This morning I woke with something on my mind. I had to return to the most recent book club book we are reading to look up words that were bubbling up inside me. We just started a book titled, “Do What You Love, The Money Will Follow: Discovering Your Right Livelihood,” by Marsha Sinetar. Before anyone rolls their eyes, thinking this book comes from a fairytale land, let me just assure you from what I’ve read so far she is not insisting you can do anything and just with wishful thinking urge that dough to roll in. No, not in the least bit. It’s a book on self-discovery, seeing that living out our right livelihood requires a higher level of self-awareness and self-esteem to know what makes us tick and then step out in courage to make it happen, and stick to our commitment to make it happen. No wishful thinking here, folks!
I think our vocation is a necessary topic when looking at the path to simple living. Many of the books I’ve read talk about how the choice to move your life in a simple manner can impact every area of your life, including how you view work. Because work is something we spend a huge portion of our life doing, it’s necessary to take a look at how we spend that time.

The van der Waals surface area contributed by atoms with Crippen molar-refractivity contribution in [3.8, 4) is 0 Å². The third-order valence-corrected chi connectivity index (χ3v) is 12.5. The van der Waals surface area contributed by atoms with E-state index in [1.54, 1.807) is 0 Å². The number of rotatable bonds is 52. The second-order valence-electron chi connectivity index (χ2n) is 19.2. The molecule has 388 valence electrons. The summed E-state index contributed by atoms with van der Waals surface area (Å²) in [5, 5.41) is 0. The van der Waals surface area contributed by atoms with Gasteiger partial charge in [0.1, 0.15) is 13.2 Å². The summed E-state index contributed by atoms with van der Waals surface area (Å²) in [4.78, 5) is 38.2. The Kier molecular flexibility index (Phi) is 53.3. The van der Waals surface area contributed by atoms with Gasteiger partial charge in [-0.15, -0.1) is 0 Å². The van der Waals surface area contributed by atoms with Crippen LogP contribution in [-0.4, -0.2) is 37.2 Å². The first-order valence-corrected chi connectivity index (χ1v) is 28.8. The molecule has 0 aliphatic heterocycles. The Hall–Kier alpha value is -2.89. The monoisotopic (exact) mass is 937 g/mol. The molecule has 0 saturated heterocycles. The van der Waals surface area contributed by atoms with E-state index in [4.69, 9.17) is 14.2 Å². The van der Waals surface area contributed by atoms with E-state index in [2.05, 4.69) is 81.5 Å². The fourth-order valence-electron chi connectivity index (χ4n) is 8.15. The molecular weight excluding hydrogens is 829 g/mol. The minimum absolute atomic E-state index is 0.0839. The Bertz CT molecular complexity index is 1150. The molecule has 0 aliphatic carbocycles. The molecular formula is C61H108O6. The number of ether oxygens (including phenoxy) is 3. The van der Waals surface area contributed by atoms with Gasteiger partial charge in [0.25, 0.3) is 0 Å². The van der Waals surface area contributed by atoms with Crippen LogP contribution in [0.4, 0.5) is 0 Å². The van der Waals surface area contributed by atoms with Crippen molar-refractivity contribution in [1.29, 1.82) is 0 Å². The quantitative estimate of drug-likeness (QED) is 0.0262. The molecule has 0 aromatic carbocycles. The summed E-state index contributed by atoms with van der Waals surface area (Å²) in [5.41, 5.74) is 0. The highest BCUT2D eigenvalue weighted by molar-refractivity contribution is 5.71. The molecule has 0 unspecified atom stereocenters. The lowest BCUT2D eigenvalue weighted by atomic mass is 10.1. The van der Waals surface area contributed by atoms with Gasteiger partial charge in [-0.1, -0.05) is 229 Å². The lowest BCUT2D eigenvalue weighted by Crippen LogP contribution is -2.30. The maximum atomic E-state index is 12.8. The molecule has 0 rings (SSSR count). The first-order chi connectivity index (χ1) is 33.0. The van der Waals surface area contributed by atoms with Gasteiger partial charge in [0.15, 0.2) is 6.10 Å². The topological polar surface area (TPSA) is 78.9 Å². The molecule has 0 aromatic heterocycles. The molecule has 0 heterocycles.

So, what was it that was pressing on my mind as I woke this morning? It was a passage that speaks to my own life…and the life of some of my clients I work with. How about I show you what that passage is, and then we can talk about it? Sound like a deal? I wrote the passage down in chunks, so it almost feels like my seminary days of doing biblical exegesis, pulling passages apart line by line. I won’t be that tedious (no line by line), but I will do one chunk at a time.
Here are the quotes:
“Unfortunately, since we learn early to act on what others say, value, and expect, we often find ourselves a long way down the wrong road before realizing we did not choose our work.”
Take a moment to sit with that. I am not going back to check myself on my memory of
different psychology theories, but this makes me think of “Parts Theory.” Basically, it
means we split ourselves into different parts rather than seeing ourselves as a synchronized "whole". One thing that I often see is how people can internalize different voices from important others in their life to a point that it